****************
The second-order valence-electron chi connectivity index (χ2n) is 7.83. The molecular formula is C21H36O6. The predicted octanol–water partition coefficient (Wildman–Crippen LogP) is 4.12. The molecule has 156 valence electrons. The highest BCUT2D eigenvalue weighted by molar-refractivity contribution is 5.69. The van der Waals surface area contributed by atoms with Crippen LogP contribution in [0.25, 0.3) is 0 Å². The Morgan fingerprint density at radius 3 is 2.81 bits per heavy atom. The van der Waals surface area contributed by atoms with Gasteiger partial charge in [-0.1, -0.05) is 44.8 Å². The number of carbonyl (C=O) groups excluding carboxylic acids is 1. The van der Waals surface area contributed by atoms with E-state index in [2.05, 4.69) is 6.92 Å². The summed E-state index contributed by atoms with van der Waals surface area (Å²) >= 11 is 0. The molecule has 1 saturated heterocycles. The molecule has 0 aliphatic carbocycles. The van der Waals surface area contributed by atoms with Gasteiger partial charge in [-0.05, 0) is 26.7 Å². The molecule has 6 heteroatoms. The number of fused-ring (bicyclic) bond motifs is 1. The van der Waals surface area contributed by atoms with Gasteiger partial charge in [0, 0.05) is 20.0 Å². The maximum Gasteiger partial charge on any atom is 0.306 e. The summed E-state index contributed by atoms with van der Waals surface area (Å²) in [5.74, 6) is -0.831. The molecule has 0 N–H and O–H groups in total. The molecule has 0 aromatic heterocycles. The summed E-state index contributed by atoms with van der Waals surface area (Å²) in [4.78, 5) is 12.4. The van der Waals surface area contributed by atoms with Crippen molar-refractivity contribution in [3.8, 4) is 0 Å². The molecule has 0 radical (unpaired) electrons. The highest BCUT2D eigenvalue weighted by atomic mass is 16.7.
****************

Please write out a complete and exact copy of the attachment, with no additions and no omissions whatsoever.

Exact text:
The second-order valence-electron chi connectivity index (χ2n) is 7.83. The molecular formula is C21H36O6. The predicted octanol–water partition coefficient (Wildman–Crippen LogP) is 4.12. The molecule has 156 valence electrons. The highest BCUT2D eigenvalue weighted by molar-refractivity contribution is 5.69. The van der Waals surface area contributed by atoms with Crippen LogP contribution in [0.25, 0.3) is 0 Å². The Morgan fingerprint density at radius 3 is 2.81 bits per heavy atom. The van der Waals surface area contributed by atoms with Gasteiger partial charge in [-0.1, -0.05) is 44.8 Å². The number of carbonyl (C=O) groups excluding carboxylic acids is 1. The van der Waals surface area contributed by atoms with E-state index in [2.05, 4.69) is 6.92 Å². The summed E-state index contributed by atoms with van der Waals surface area (Å²) >= 11 is 0. The molecule has 1 saturated heterocycles. The molecule has 0 aliphatic carbocycles. The van der Waals surface area contributed by atoms with Gasteiger partial charge in [-0.05, 0) is 26.7 Å². The molecule has 6 heteroatoms. The number of fused-ring (bicyclic) bond motifs is 1. The van der Waals surface area contributed by atoms with Gasteiger partial charge in [0, 0.05) is 20.0 Å². The maximum Gasteiger partial charge on any atom is 0.306 e. The summed E-state index contributed by atoms with van der Waals surface area (Å²) in [5.74, 6) is -0.831. The molecule has 0 N–H and O–H groups in total. The molecule has 0 aromatic heterocycles. The summed E-state index contributed by atoms with van der Waals surface area (Å²) in [4.78, 5) is 12.4. The van der Waals surface area contributed by atoms with Crippen molar-refractivity contribution in [3.8, 4) is 0 Å². The molecule has 0 radical (unpaired) electrons. The highest BCUT2D eigenvalue weighted by atomic mass is 16.7.